240_l16 - Simple Mixtures Atkins 7th, Ch. 7: Sections...

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Simple Mixtures Thermodynamic Description of Mixtures Partial Molar Quantities Partial Molar Volume Partial Molar Gibbs Energies Significance of Chemical Potential Gibbs-Duhem Equation Thermodynamics of Mixing Gibbs Energy of Mixing Other Thermodynamic Mixing Functions Chemical Potentials of Liquids Ideal Solutions Ideal Dilute Solutions Atkins 7th, Ch. 7: Sections 7.1-7.3; 8th, Ch. 5: Sections 5.1-5.3 Last updated: Dec. 11, 2006; minor correction to slide 21
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p A % p B % ... ' ( x A % x B % ...) p ' p Simple Mixtures We now go from the behavior of simple single substance systems to mixtures of substances. In general, these will still be non-reacting substances and we will be dealing mostly with the energetics of the mixing process itself and to a lesser extent with the types of nonideal interactions which can take place between different substances. We will also start to learn how to deal with liquid solutions, which will increase the arsenal of systems that we know how to deal with. Mainly, we will deal with non-reactive binary mixtures , which have components A and B, making use of the relation: x A + x B = 1 We have already used such mole fractions to describe the partial pressures of mixtures of gases which give rise to a total pressure
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Partial Molar Volume The partial molar volume is the contribution that one component in a mixture makes to the total volume of a sample H 2 OE t O H Add 1.0 mol H 2 O Add 1.0 mol H 2 O Volume increases by 18 cm 3 mol -1 Volume increases by 14 cm 3 mol -1 Large volumes Molar volume of H 2 O: 18 cm 3 mol -1 Partial molar volume of H 2 O in EtOH: 14 cm 3 mol -1 The different increase in total volume in the H 2 O/EtOH example depends on the identity of the molecules that surround the H 2 O. The EtOH molecules pack around the water molecules (i.e., solvate ) differently than how water molecules pack around water molecules: the increase in the molar volume is only 14 cm 3 mol -1 ! Partial molar volume of substance A in a mixture is the change in volume per mole of A added to the large volume of the mixture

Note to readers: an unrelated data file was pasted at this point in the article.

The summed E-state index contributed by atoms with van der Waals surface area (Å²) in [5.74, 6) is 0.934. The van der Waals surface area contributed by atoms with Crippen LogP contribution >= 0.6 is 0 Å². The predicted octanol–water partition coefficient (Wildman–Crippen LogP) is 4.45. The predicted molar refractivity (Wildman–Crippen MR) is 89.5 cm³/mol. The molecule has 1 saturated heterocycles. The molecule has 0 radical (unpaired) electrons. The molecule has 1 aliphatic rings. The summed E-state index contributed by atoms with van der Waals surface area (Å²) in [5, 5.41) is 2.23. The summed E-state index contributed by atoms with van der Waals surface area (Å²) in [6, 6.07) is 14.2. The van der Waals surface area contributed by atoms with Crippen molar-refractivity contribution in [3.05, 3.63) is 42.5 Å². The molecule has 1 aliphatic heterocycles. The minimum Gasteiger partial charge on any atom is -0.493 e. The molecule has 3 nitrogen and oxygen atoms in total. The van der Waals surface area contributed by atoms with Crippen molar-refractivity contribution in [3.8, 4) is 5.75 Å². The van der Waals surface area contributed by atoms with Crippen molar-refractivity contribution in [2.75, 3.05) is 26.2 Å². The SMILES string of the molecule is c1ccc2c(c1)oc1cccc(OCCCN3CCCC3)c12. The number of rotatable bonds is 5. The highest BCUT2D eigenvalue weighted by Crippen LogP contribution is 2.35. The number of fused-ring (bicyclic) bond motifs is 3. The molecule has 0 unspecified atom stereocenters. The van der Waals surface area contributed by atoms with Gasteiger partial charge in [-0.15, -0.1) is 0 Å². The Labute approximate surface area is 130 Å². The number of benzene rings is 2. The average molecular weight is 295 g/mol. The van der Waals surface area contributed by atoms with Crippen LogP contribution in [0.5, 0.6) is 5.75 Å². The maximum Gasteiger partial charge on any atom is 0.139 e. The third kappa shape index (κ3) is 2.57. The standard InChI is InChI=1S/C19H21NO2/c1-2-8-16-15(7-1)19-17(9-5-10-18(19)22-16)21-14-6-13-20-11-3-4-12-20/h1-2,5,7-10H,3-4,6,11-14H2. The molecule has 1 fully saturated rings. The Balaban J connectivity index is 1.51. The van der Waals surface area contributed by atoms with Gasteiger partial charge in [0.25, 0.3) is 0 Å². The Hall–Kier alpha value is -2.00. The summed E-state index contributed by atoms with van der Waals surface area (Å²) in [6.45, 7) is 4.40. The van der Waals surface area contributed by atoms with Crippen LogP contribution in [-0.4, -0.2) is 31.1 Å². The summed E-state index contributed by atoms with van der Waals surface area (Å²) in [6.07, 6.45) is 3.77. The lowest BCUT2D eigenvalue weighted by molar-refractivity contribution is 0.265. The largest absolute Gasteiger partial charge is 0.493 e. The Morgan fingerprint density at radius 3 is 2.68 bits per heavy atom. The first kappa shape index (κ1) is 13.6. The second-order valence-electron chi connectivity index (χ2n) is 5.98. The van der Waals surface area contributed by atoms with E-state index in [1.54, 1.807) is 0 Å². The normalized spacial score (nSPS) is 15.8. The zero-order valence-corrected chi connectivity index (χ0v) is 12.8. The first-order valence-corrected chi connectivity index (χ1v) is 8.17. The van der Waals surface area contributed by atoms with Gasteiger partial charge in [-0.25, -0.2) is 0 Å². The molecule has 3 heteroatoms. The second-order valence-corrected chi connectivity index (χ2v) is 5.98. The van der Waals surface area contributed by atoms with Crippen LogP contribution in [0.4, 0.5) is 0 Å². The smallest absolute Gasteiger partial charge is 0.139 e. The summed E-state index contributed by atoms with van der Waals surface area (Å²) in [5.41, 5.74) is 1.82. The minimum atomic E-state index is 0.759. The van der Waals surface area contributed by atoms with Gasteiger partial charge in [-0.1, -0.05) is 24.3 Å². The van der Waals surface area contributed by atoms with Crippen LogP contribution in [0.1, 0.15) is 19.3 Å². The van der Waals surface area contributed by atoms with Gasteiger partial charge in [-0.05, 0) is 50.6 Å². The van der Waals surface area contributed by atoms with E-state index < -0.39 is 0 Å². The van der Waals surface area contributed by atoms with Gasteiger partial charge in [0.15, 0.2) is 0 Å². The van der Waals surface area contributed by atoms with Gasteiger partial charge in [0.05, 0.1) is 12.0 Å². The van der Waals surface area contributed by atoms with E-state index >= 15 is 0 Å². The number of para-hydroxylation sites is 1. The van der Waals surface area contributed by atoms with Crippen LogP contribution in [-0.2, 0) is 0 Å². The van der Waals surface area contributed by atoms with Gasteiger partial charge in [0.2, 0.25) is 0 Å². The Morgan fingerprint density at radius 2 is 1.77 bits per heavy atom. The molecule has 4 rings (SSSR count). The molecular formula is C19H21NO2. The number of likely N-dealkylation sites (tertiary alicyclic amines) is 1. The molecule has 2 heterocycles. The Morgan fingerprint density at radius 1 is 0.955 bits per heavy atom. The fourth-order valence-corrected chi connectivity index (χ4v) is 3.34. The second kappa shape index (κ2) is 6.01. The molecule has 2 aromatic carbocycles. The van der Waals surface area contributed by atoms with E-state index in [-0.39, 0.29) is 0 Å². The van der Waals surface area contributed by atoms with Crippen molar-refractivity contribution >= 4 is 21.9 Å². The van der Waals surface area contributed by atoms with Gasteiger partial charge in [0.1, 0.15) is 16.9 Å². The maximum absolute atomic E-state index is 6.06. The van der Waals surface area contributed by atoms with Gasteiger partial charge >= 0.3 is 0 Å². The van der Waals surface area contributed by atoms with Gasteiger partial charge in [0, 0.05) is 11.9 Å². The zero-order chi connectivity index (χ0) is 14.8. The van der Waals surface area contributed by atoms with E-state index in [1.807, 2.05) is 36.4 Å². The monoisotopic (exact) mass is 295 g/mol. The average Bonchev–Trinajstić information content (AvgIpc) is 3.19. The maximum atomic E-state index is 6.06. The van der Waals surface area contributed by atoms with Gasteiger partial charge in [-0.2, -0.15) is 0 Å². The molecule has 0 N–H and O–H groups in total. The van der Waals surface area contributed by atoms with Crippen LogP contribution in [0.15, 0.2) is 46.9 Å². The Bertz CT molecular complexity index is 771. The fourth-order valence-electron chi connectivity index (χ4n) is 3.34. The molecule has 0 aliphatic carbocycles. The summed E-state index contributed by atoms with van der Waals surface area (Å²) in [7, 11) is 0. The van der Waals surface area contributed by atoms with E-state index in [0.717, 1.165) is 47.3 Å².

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Partial Molar Volume, 2 The partial molar volume of components of a mixture vary as the mixture goes from pure A to pure B - that is because the molecular environments of each molecule change (i.e., packing, solvation, etc.) Partial molar volumes of a water- ethanol binary mixture are shown at 25 o C across all possible compositions The partial molar volume, V J , of a substance J is defined as V J ' M V M n J p , T , n ) where n & signifies that all other substances present are constant
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Partial Molar Volume, 3 The partial molar volume is the slope of a plot of total volume as the amount of J in the sample is changed (volume vs. composition) For a binary mixture, the composition can be changed by addition of dn A of A and dn B of B, with the total volume changing by dV ' M V M n A p , T , n B dn A % M V M n B p , T , n A dn B ' V A dn A % V B dn B If partial molar volumes are known for the two components, then at some temperature T , the total volume V (state function, always positive) of the mixture is V ' n A V A % n B V B
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This note was uploaded on 10/24/2009 for the course CHEM 260 taught by Professor Staff during the Spring '08 term at University of Michigan.

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240_l16 - Simple Mixtures Atkins 7th, Ch. 7: Sections...

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